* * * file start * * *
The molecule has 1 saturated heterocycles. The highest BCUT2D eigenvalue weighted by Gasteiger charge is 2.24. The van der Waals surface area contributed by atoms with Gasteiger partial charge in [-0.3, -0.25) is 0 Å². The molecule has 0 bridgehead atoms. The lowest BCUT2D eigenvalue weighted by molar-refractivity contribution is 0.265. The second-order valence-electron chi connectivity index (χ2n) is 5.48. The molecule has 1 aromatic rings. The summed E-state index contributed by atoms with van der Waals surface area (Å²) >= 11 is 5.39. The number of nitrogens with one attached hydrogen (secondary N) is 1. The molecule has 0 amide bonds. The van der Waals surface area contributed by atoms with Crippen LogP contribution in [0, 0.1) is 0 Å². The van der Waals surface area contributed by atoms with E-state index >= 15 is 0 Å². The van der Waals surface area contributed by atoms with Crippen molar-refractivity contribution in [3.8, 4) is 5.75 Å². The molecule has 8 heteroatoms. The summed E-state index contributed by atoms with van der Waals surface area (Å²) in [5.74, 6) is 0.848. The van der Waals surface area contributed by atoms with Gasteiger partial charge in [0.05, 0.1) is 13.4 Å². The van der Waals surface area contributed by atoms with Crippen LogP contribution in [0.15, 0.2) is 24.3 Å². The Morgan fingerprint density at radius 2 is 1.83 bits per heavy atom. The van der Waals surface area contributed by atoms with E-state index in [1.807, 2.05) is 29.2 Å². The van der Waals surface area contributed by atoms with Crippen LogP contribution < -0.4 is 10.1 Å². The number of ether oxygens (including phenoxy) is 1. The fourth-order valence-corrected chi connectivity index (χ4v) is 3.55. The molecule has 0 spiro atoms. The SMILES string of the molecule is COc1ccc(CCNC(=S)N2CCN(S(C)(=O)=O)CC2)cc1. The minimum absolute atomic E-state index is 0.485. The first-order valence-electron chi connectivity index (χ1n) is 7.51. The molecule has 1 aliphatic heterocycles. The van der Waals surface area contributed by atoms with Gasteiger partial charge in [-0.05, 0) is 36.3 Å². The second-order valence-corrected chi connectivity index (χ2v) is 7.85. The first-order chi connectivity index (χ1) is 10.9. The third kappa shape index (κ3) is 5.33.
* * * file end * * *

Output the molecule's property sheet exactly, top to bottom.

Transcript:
The molecule has 1 saturated heterocycles. The highest BCUT2D eigenvalue weighted by Gasteiger charge is 2.24. The van der Waals surface area contributed by atoms with Gasteiger partial charge in [-0.3, -0.25) is 0 Å². The molecule has 0 bridgehead atoms. The lowest BCUT2D eigenvalue weighted by molar-refractivity contribution is 0.265. The second-order valence-electron chi connectivity index (χ2n) is 5.48. The molecule has 1 aromatic rings. The summed E-state index contributed by atoms with van der Waals surface area (Å²) >= 11 is 5.39. The number of nitrogens with one attached hydrogen (secondary N) is 1. The molecule has 0 amide bonds. The van der Waals surface area contributed by atoms with Crippen LogP contribution in [0, 0.1) is 0 Å². The van der Waals surface area contributed by atoms with E-state index >= 15 is 0 Å². The van der Waals surface area contributed by atoms with Crippen molar-refractivity contribution in [3.8, 4) is 5.75 Å². The molecule has 8 heteroatoms. The summed E-state index contributed by atoms with van der Waals surface area (Å²) in [5.74, 6) is 0.848. The van der Waals surface area contributed by atoms with Gasteiger partial charge in [0.05, 0.1) is 13.4 Å². The van der Waals surface area contributed by atoms with Crippen LogP contribution in [0.15, 0.2) is 24.3 Å². The Morgan fingerprint density at radius 2 is 1.83 bits per heavy atom. The van der Waals surface area contributed by atoms with E-state index in [1.807, 2.05) is 29.2 Å². The van der Waals surface area contributed by atoms with Crippen LogP contribution < -0.4 is 10.1 Å². The number of ether oxygens (including phenoxy) is 1. The fourth-order valence-corrected chi connectivity index (χ4v) is 3.55. The molecule has 0 spiro atoms. The SMILES string of the molecule is COc1ccc(CCNC(=S)N2CCN(S(C)(=O)=O)CC2)cc1. The minimum absolute atomic E-state index is 0.485. The first-order valence-electron chi connectivity index (χ1n) is 7.51. The molecule has 1 aliphatic heterocycles. The van der Waals surface area contributed by atoms with Gasteiger partial charge in [-0.05, 0) is 36.3 Å². The second-order valence-corrected chi connectivity index (χ2v) is 7.85. The first-order chi connectivity index (χ1) is 10.9. The third kappa shape index (κ3) is 5.33.